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Order from chaos, at the click of a mouse

Multivariate analysis is the new black. Everybody's doing it. Not that it is suddenly new in itself but, in just a few years (fuelled by falling RAM prices and ever rising processor speeds), it has become, first, economic, and then, the tool of choice across a wide variety of scientific work. Only comparatively recently has seeking a needle in a haystack become viable as a routine activity on any run-of-the-mill personal computer. As a label, it is slightly vague, covering an activity pursued through a number of techniques usually applied in combination. Some of those techniques pre-date the term; some have grown up under its umbrella; others again have developed in parallel.

Generic statistics software tends to emphasise the informed combination of separate multivariate techniques from the first two groups - particularly discriminant, factor and cluster analyses, canonical correlation and multiple ANOVA. The result is a programme of surgical examination, purpose-built for each problem at hand. There is a growing market, though, for tools that move away from specifics to provide packaged examination of overarching models. This doesn't mean that the various techniques used by other packages are necessarily abandoned, but they are no longer the focus, and may be removed from the user's conscious view altogether.

SIMCA-P from Umetrics, now at release 10.0, focuses on principal components or a generalised extension (projection to latent structures, or PLS), in contiguous time series. Many of the traditional multivariate terms are absent from, or appear only tangentially in, its help file.

  • A collage of views of SIMCA-P+ in use

The SIMCA-P screen is split on opening into the now familiar arrangement of left pane tree and right pane results display. Both are resizable but also have 'hot spots' on the boundary which, if clicked, hide one pane and enlarge the other. Below both is an audit trail window, with similar hot spots. There is an option to prompt for extended user information, which makes this a rich documentation seam if properly used. Work is organised into the equally widespread project structure, with all related information organised under a folder named for the primary dataset (that is, the dataset to be analysed).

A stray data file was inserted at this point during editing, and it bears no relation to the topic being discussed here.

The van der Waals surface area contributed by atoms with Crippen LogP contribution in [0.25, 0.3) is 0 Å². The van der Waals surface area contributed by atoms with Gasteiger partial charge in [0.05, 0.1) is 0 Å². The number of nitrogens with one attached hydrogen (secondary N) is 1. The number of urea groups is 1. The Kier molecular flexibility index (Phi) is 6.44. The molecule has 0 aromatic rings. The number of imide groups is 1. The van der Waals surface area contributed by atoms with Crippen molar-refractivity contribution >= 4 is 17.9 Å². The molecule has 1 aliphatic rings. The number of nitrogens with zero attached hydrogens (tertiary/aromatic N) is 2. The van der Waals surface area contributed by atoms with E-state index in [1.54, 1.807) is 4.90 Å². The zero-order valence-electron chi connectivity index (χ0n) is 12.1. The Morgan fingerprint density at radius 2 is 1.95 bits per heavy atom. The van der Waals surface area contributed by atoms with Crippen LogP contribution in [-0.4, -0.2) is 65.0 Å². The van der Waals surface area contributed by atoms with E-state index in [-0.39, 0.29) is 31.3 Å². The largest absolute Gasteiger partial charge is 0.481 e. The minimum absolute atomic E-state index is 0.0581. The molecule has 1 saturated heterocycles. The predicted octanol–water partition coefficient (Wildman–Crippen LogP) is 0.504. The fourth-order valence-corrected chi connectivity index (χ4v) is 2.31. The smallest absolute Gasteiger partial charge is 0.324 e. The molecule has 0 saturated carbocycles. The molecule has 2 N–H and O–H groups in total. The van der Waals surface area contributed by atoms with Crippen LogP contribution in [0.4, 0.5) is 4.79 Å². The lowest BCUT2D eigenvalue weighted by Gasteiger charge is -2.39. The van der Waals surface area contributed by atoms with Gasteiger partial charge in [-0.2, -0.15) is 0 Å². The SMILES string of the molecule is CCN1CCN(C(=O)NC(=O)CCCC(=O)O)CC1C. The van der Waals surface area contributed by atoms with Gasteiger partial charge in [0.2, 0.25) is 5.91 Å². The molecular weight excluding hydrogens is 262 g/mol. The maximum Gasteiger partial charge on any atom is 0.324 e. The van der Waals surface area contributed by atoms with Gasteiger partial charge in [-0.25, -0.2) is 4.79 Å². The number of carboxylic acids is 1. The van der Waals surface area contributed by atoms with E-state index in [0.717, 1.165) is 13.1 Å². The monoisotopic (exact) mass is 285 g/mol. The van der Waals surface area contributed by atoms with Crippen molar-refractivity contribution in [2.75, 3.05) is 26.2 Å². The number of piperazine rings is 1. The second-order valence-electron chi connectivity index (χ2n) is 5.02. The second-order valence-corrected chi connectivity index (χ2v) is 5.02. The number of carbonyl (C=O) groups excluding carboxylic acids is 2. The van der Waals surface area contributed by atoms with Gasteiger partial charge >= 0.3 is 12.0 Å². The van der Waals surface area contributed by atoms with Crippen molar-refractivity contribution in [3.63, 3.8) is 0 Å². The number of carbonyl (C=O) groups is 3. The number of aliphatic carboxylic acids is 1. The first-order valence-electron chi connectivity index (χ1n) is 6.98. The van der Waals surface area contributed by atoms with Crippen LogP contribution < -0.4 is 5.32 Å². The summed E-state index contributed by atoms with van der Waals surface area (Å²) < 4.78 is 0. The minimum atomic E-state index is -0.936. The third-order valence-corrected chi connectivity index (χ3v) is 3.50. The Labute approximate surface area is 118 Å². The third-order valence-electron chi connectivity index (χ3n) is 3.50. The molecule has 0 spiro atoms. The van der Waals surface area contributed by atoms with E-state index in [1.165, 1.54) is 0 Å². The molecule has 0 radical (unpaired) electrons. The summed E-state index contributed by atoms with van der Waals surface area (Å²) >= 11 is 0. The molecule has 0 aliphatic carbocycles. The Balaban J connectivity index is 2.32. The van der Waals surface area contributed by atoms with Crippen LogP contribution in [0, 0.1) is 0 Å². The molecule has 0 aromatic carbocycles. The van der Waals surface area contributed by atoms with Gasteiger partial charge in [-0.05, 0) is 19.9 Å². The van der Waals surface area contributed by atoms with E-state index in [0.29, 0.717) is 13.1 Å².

Apart from the primary dataset, a project may contain optional secondary datasets (used for validation and prediction), 'workset' and models. A workset is a portion of the primary dataset (subset or entire), which is subject to a specific variable treatment in terms of prediction/response role, scaling, transformation, lagging, and so on. Once a workset has been defined, a corresponding unfitted model is created under the same name; this also happens if the active model type of a fitted model is changed.

The variant reviewed was the more powerful SIMCA-P+. Although the most significant difference is a capacity for batch handling, the most striking feature remains its 'point and click' ease of use from the interface. Variables and cases are seen as entities and, while a conventional worksheet view of the data can be summoned up, it is neither necessary, nor is it used in most operations. By clicking menu options (or those in a right-click context pop-up, or a 'fast button'), most of what you want can be done from a highlighted object - fitting models or generating lists, plots and/or analyses. Case and variable names can contain up to 256 case sensitive characters. More than one model can be fitted at the same time, though only the currently active one is available to work on - all displayed options and statistics, at any given time, refer to this active model.

Plots and lists have their own context - sensitive right-click pop-ups, allowing seamless working, with return to the top menu rare once you've got to know the layout and philosophy. Plots can be generated from lists, and vice versa.